Advanced Google Ads Tips & Tricks Learned at The eCommerce Summit from Brad Geddes

On November 12-13, I attended the GPeC Summit which is the biggest eCommerce Summit in the CEE region. Initially, I wanted to write a blog post about my experience and the talks I attended but then I said the Google Ads topic was too good to not fully cover it. If you want to have an impact focus is really important, so I’ll go all-in with the Google Ads insights.

Brad Geddes is definitely one of the best if not the #1 PPC trainer in the world and I had the privilege to listen to his talk in the first day of GPeC and then attend a full-day masterclass with him on advanced Google Ads strategies.

His main stage talk was good and I found that if you have an eCommerce store you should definitely use a countdown timer for your Google Ads, at least now for Black Friday and Cyber Monday. It’s a relatively unknown tool that allows you to add in your ad’s text the dynamic time left for or until a special sale. You can easily set it up by writing “{” where you want it to be displayed. From there Google will take you through the setting process. But be careful because the best conversion numbers are when the timer starts at less than a day and as you go up the conversions will decrease.

Then, stop the automated bidding and re-enable it after this period is over. The machines are messing things up big time when it comes to special retail events like Black Friday. The same with analytics, be skeptical about the data.

Large or expensive orders are unpredictable when it comes to the keywords that drive them. So you should be extra mindful with automated bidding when you mostly rely on those. CPA (Cost Per Action) bidding is a safe approach for most advertiser but go into ROAS (Return On Advertising Spend) bidding only if you have an advertising history of at least 6 months and over 50 conversions per week.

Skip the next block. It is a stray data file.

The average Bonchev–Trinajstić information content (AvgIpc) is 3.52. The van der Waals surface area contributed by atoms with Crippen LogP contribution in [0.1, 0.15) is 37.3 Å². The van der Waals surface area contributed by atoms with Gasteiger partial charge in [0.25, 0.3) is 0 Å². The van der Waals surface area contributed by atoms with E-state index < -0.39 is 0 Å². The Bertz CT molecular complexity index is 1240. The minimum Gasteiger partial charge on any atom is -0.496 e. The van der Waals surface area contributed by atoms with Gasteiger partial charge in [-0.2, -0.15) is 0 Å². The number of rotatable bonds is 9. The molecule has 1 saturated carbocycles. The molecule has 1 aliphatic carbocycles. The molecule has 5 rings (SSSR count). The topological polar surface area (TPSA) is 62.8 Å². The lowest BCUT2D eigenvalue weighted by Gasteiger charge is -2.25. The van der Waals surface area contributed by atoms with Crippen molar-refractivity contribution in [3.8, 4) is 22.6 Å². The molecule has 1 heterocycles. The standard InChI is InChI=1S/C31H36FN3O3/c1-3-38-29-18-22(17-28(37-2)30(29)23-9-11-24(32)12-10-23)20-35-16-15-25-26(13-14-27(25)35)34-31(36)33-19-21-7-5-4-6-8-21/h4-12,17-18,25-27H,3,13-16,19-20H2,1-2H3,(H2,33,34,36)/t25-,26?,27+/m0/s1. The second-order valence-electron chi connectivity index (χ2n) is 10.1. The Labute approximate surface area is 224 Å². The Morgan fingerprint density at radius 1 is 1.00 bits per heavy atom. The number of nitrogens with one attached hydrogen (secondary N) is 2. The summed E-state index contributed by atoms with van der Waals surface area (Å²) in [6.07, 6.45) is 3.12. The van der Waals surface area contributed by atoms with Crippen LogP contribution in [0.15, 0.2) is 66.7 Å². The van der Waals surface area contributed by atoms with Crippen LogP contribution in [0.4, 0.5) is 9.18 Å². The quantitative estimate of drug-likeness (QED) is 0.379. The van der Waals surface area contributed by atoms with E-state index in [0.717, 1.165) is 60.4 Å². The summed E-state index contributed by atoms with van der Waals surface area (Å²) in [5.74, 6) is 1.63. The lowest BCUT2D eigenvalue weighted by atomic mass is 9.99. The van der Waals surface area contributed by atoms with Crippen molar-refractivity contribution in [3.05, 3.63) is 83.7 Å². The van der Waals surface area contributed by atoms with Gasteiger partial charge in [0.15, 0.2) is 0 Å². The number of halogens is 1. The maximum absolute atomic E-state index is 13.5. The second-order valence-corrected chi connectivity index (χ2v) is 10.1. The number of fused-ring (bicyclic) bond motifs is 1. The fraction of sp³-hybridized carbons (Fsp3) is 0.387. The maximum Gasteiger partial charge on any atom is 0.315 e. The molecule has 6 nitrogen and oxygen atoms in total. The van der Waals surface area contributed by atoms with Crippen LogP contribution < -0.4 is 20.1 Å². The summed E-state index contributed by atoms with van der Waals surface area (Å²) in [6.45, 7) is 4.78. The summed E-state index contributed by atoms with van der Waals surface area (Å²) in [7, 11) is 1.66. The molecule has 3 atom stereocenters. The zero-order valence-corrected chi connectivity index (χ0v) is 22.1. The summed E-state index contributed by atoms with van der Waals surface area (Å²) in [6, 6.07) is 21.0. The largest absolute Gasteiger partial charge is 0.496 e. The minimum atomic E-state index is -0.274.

• Use the Google Ads countdown timer to push more sales but set it for a period smaller than one day.
  • Stop the machines around important retail events and go with advertising approaches less reliant on Google’s AI.
  • Only use ROAS bidding if you have a long advertising history and over 50 conversions per week.

The full-day masterclass was just amazing so I’ll share with you some of the insights learned here:

Go With The Buyer Journey & Not Sideways

Advertising isn’t advertising when it’s requested information so you should definitely take advantage of that. When someone searches for HDTVs, show them the kind of information they really want like a category page where they can see multiple items. When someone searches for a particular TV, just show that model. The ad copy must also be correlated with the landing page, generic or specific.

Not all advertising channels are equal when it comes to the buyer journey. Some work better in the initial phases and some near the purchase. Most often search should start at the learning stage.


  • Align your advertising with the buying journey of your customers.
  • Each stage of the buying funnel has specific advertising channels that work best.
  • Search advertising should usually start at the learning stage.

Exact Match Isn’t Exact Match Anymore

There are two match types, semantic and syntactic. The first matches the intent of the user and the second matches the user’s query. This is really important because of the latest change in match types done by Google Ads. Now, the exact match isn’t syntactic but semantic. Between broad, phrase and exact, the only option for syntactic is phrase.

It’s obvious how the Google Ads’ algorithm can easily mistake intent, people searching for “yosemite camping” can be more interested in tips and gears to protect themselves from bears but those searching for “campsites in yosemite” are just looking for a place to camp. Because of this, some businesses are seeing huge drops in conversions, of course, correlated with an increase in the number of impressions.